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PM Admits Current Cost Of Living Measures Won’t “Be Enough” To Help Everyone


Eleanor Langford / Kevan James

May 4, 2022.


Boris Johnson has suggested that current government measures introduced to tackle the rising cost of living may not go far enough to “immediately” help every family.


In an interview with ITV’s Good Morning Britain, the Prime Minister said the government was doing “everything we can to help with the pressures on family budgets” and that he “totally" understood what people were “going through”.


But he warned that “we need to be prudent in our approach”, claiming that there was a “severe” risk that inflation could “spiral” if prices were pushed too high. The PM also dismissed calls for a windfall tax on big energy companies to fund further measures, insisting that would discourage companies from investing in new energy infrastructure.


“What we're doing right now is helping people with the cost of energy with £9.1 billion that we have put in, with a £350 [council tax] support that we're giving,” the PM said. He added: “I accept those contributions from the taxpayer… [aren’t] going to be enough immediately to help cover everybody's costs.”


Asked why the government was not going further by increasing benefits and other supports, he said: “We have a short term hit caused by the spike in energy prices across the world.


“If we respond by driving up prices and costs across the board in this country, responding by the government stepping in and driving up inflation, that will hit everybody.


“That will mean that people's interest rates on their mortgages go up. The cost of borrowing goes up and we face an even worse problem," he added.


He continued: “We're already spending £83 billion a year to service the cost of government debt. That's huge. That's far more than we spend on defence, on many other budgets across Whitehall.


“It's a huge sum of money. And the risk is if we have an inflationary spiral of the kind that could be triggered.”


ITV presenter Susanna Reid gave the PM an example of a 77-year-old pensioner, Elsie, who had been forced to eat one meal a day after her energy bills increased from “£17 a month to £85 a month”. Asked what the government was doing to support her, Johnson replied: “What we want to do is make sure that we have people who are in particular hardship looked after by their councils.”


Johnson was also asked about his recent fine for attending a gathering in Downing Street while coronavirus restrictions were in place.


He said his December 2021 statement to the Commons, in which he claimed no rules had been broken at Downing Street, was "wrong", but insisted that he had "inadvertently" misled the House.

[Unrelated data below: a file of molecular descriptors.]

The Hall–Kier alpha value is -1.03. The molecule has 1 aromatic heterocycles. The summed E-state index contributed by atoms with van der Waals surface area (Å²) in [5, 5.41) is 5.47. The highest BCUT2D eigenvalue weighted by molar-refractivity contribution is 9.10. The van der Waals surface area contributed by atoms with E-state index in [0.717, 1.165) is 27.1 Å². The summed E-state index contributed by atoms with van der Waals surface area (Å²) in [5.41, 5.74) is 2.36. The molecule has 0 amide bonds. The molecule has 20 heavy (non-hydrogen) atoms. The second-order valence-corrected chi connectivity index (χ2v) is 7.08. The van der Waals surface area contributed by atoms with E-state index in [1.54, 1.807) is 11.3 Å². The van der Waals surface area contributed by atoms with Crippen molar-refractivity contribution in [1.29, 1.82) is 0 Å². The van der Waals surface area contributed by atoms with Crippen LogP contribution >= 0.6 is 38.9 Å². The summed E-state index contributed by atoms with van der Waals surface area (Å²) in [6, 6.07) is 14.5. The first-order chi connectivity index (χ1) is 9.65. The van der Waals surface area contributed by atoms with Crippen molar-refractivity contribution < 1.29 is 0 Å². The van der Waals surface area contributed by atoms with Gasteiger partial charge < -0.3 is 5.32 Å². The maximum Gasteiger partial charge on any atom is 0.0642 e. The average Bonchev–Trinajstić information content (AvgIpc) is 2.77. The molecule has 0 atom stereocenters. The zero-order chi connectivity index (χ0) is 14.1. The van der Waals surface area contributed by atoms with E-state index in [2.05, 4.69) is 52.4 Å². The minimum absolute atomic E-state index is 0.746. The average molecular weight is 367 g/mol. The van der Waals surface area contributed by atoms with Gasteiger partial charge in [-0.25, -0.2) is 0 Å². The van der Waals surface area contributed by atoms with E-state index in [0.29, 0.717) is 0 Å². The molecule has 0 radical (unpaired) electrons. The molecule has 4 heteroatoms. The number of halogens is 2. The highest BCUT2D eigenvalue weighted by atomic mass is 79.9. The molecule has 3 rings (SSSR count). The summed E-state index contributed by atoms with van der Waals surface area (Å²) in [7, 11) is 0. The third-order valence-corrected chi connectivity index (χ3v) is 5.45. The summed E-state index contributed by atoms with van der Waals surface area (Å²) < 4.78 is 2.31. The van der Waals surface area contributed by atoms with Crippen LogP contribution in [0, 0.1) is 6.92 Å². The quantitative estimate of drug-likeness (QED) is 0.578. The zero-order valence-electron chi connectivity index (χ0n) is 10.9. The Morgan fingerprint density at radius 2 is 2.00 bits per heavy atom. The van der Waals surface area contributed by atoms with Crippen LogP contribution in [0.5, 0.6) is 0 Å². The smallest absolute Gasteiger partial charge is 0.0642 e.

Pushed on whether he had lied in the past, the PM added: "I do my best to represent faithfully and accurately what I believe. Sometimes it's controversial, and sometimes it offends people, but that's what I do."


©Eleanor Langford / PoliticsHome





Kevan James


Just before last Christmas, the more aware among us will have noticed a rise in the price of most goods in supermarkets. The cost of eating was going up. Even before that Chancellor Rishi Sunak has suggested this would be the case. And of course, as our rapidly emptying bank accounts show, prices for everything always, always rise. Rarely - if ever- do they go back down. And the rise of 54% in energy costs is shattering.


That becomes a little hard for most people to take when the same old excuse is trotted out by the suppliers of things we need every day, that they 'have experienced a sharp rise in the cost of...etc'. We all know that wholesale prices rise. But we also know that such prices drop. Yet we never see what we, as consumers, have to pay - the retail price - go down.


This applies to everything, from fuel and energy, to food, to houses and homes. And the rise in the cost of heating and lighting those homes is extraordinary, unprecedented and utterly, utterly insane. Not to mention the cost of having a home, bought or rented, to start with.


The never-ending rises to the cost of merely staying alive and having somewhere to live is deranged. The same applies to the price of everything else and at some point - and sooner than one might think - money as we know it will become completely without meaning or purpose.


Governments must do a lot more to help people on the lowest incomes, including those on benefits and pensions. Otherwise they might as well let them die.


Perhaps politicians might realise the folly of present economics when it costs £1 million for a loaf of bread; when it costs more to dispose of the bodies of those who have died from starvation, frozen to death or simply given up living due to homelessness, than it does to keep people alive.



© Kevan James 2022